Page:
- Meta data for taxonomies terms. There was some talk about this, but it was always dismissed when plans for next WordPress were made. Right now all data types in WordPress have meta fields (users, posts, comments) with the exception of terms. It would be very beneficial to have those. This also would require another database table.
- Improved media library. This can be found on most WordPress wish lists on the Internet. I don’t have too many complaints to Media Library, but there are many things that can be improved, including attaching one image/file to more than one post. Other important improvements would include: user controlled folder structure for storing files (not only dates based as it is now), with improved URL rewriting rules that can hide wp-content from the URL. Also, real galleries implementation would be of great benefit for media library.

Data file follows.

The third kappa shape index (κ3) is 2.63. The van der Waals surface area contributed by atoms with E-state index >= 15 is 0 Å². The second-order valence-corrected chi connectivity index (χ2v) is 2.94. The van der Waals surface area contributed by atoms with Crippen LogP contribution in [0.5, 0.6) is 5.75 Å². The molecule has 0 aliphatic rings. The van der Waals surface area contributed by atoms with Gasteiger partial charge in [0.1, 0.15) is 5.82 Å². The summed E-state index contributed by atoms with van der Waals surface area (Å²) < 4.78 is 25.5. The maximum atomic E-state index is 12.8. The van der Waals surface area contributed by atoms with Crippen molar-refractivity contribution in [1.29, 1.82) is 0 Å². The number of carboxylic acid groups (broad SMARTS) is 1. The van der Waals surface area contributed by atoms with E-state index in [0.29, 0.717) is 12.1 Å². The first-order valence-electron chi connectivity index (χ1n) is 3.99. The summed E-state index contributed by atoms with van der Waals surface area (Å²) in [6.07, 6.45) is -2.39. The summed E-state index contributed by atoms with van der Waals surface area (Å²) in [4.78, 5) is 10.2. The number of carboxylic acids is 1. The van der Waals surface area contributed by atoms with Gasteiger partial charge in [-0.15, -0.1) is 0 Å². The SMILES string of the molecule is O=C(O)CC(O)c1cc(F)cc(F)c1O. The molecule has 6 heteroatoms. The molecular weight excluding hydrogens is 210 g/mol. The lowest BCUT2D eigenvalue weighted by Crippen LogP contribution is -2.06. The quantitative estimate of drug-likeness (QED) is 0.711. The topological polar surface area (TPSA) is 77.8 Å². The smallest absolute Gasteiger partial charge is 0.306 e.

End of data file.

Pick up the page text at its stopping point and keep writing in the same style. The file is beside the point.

- Shared resources between sites in multisite. It would be of great benefit to have central media library with assets and images that all multisites can use (logos for instance). Only super admins get to control that, but any site admin can use those resources. Beyond files, sharing can be done for taxonomy terms, maybe even pages and posts to some extent. This can be useful if you have same Terms And Conditions page that any site in the network can use as its own.
- Improved posts management. Right now, posts lists on the admin side are real pain to use when you have large website with thousands of posts. Changing category for hundreds of posts at the time is impossible. We need better system that would allow simpler and more powerful filtering on that page and operations that go beyond current, flawed bulk operations (if you want to bulk edit 10 or 15 posts, you can wait good minute or two before you can do anything, and some browsers can freeze with bulk edit).
- New Taxonomies Terms management. This current is very bad, and if we get meta data for terms, this current interface must be replaced with something that is actually usable for website with large number of taxonomies and terms.